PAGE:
While New York City's 100-person Building Resiliency Task Force—convened in the wake of Superstorm Sandy—begins reviewing codes to recommend ways to make low-lying buildings more flood-resistant, building owners are reassessing their own storm protocols. At least one, Brookfield Office Properties, already has begun rebuilding the three flooded basements of its 50-story One New York Plaza.
The office tower sits near the southern tip of Manhattan. On Oct. 29, a 3-ft-high storm surge flooded three tower basements: a 30,000-sq-ft retail concourse, a garage and the central plant. Crews eventually pumped out 30 million gallons of water.
To make the tower more resilient, Brookfield will relocate the switch-gear equipment from the central plant up to the lobby. It also will move the building management system to a higher level, says Rich Bachia, a Brookfield senior vice president.
Though the basement levels have been gutted, propane-powered heaters, installed on the sidewalk and entrance plaza, are still drying out the 80,000 sq ft on three levels. The flexible piping, which spans over pedestrians' heads, resembles giant octopus arms as it disappears into the guts of the building. Currently, there is also temporary power for the three basements and the lobby.
The lobby, elevated several feet above the sidewalk, was untouched by the surge. Despite walls of sandbags as tall as five feet in front of the loading dock and three other at-grade entrances, the surge breached the basements. Water completely filled the spaces from floor to ceiling, stopping just three inches below the lobby, says Bachia.
The surge blew out the loading-dock doors, moving cars from the loading dock down the ramp to the garage level, he says. About 25 cars were affected, he adds.
Thanks to work-arounds using the 20th-floor mechanical room, the building re-opened on Nov. 17, exclusive of the basements. Brookfield currently is rebuilding the central plant, which is on the lowest level. The aim is to have it partly operational by mid-January and fully operational by mid-May. Brookfield is beginning to market new retail space.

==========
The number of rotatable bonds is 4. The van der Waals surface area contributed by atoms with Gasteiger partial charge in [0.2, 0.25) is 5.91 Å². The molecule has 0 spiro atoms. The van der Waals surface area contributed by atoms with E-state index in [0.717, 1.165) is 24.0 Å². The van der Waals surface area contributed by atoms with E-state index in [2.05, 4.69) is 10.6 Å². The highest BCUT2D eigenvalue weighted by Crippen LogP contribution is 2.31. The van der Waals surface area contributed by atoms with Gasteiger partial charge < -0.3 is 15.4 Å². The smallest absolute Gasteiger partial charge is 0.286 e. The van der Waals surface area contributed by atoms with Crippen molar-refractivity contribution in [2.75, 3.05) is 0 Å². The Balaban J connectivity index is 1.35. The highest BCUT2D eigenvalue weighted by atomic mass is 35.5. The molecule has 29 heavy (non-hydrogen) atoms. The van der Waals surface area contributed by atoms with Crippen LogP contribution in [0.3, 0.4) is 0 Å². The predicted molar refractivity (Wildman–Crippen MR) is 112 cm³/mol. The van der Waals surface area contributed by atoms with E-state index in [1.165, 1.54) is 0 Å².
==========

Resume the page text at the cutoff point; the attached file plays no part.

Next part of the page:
At Millennium Tower Residences, a 36-story condominium in nearby Battery Park City (BPC), flooding also was limited to the basement, but only to the lowest level. That was thanks to quick thinking during the storm, when water outside the building was three feet deep.
In preparation for Sandy, building personnel used sandbags and tarps to protect the three entrances, two of which were at grade, and any areas below grade prone to flooding. But water coming from West Street, to the east—rather than from the Hudson River, to the west—penetrated beneath the sandbags and started to flood the two entrance vestibules at grade.
Damage would have been much worse had building personnel not ingeniously removed covers from the building's heat-pump system's ductwork. The improvised system funneled water to the lowest basement, which acted as a collection tank. There, pumps from the building's blackwater treatment system ejected the water to the street.